Evidence on internal displacement in Afghanistan: In search of dignified life, durable solutions, and sustainable development for the Afghan internally displaced people

Kamruzzaman, Palash and Williams, Kate and Wardak, Ali and Cowley, Laura and Ayobi, Yaseen and Zadran, Alef-Shah and Kabir, Ehsan (2022) Evidence on internal displacement in Afghanistan: In search of dignified life, durable solutions, and sustainable development for the Afghan internally displaced people. University of South Wales.

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This research offers a detailed account of Internally Displaced Persons’ (IDPs) experiences of violence in Afghanistan and how/whether this has contributed to the loss of their dignity. The field research highlights what realistic changes would make a positive difference to leading safe and peaceful lives for IDPs in Afghanistan. In essence they need to be treated with dignity, justice and equality and be supported out of poverty and to re-build their lives and positive communities. In doing so, it is necessary to recognise and address issues that are important to the dignity and well-being of those being helped. It is thus imperative to understand what the IDPs perceive as dignity (or its loss) and how it underpins their calls for supporting their future. The main objectives of this research focused on understanding: • causes of displacement and IDPs displacement journeys; • the socioeconomic conditions IDPs are living in, and the impact of displacement on their physical and psychological wellbeing; • conceptualisations of dignity from both IDPs and humanitarian aid actors and government workers • the impact of both displacement and of assistance on the dignity of IDPs; • actors’ experiences of providing assistance; • ways in which the dignity of IDPs might be improved; and • how to begin to deliver durable solutions which are meaningful to IDPs. Dignity, as defined by the IDPs, is central to this study (compare chapter 2 with chapter 5). This research focuses on the voices of the IDPs in setting out their past journeys (chapters 1 and 3) and future aspirations (chapter 7) and how best to support them now (chapters 4, 5 and 6) and to improve their long-term well-being (Chapter 7). This research adds to the existing dignity and displacement scholarship by: (1) providing a deeper, more nuanced approach to the conceptualisation of dignity by taking account of different perspectives both from within the affected community and from those working to support them, such as donors, INGOs, and government; (2) taking into account the conceptualization of dignity from the perspectives of the IDPs, including the cultural, linguistic, geographic and religious aspects which may have formed those values and ideals of dignity; (3) offering an in-depth understanding of the situation, context and experiences from different perspectives, from the viewpoint of: displaced people (both men and women from various areas of Afghanistan); field staff working directly in day-to-day operation in the affected communities; senior members of international organisations; and local or national government representatives who might provide strategic and policy insights.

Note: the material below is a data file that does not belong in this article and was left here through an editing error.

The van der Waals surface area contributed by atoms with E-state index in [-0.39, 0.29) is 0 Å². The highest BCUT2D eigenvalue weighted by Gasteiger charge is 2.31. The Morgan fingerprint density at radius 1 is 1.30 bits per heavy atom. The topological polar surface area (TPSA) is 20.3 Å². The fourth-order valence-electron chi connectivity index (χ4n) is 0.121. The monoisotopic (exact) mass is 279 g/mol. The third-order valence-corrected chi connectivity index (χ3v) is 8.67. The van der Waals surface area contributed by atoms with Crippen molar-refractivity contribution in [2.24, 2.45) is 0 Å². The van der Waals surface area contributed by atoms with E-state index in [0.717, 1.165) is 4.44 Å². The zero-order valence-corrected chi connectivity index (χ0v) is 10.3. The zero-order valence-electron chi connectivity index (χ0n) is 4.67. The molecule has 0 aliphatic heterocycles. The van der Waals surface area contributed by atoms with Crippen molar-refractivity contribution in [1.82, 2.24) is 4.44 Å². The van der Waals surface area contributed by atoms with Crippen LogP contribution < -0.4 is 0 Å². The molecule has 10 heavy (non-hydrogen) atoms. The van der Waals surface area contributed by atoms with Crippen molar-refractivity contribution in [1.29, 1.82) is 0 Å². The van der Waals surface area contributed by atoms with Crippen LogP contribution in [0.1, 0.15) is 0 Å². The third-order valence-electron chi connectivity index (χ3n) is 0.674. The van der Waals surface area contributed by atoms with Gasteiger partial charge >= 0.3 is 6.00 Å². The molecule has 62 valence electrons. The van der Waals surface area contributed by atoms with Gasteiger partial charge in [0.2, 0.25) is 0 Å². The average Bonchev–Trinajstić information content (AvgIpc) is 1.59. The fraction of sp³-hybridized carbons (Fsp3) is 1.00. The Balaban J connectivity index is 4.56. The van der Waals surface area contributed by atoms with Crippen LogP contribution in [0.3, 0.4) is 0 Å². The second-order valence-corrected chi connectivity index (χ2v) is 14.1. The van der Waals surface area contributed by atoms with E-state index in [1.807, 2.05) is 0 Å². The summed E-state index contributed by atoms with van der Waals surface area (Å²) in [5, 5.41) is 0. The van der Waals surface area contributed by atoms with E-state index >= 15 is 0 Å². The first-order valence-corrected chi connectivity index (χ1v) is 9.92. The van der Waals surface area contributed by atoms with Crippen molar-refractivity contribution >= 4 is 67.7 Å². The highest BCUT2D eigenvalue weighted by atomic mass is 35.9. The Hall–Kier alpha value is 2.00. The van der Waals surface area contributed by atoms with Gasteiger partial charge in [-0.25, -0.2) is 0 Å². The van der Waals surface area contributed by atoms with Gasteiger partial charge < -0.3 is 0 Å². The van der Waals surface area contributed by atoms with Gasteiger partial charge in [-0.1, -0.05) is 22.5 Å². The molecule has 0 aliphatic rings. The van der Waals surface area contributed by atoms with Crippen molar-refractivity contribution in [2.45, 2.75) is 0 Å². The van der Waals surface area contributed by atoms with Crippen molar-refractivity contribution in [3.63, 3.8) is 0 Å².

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25 May 2022 12:10
Last Modified:
12 Sep 2023 03:53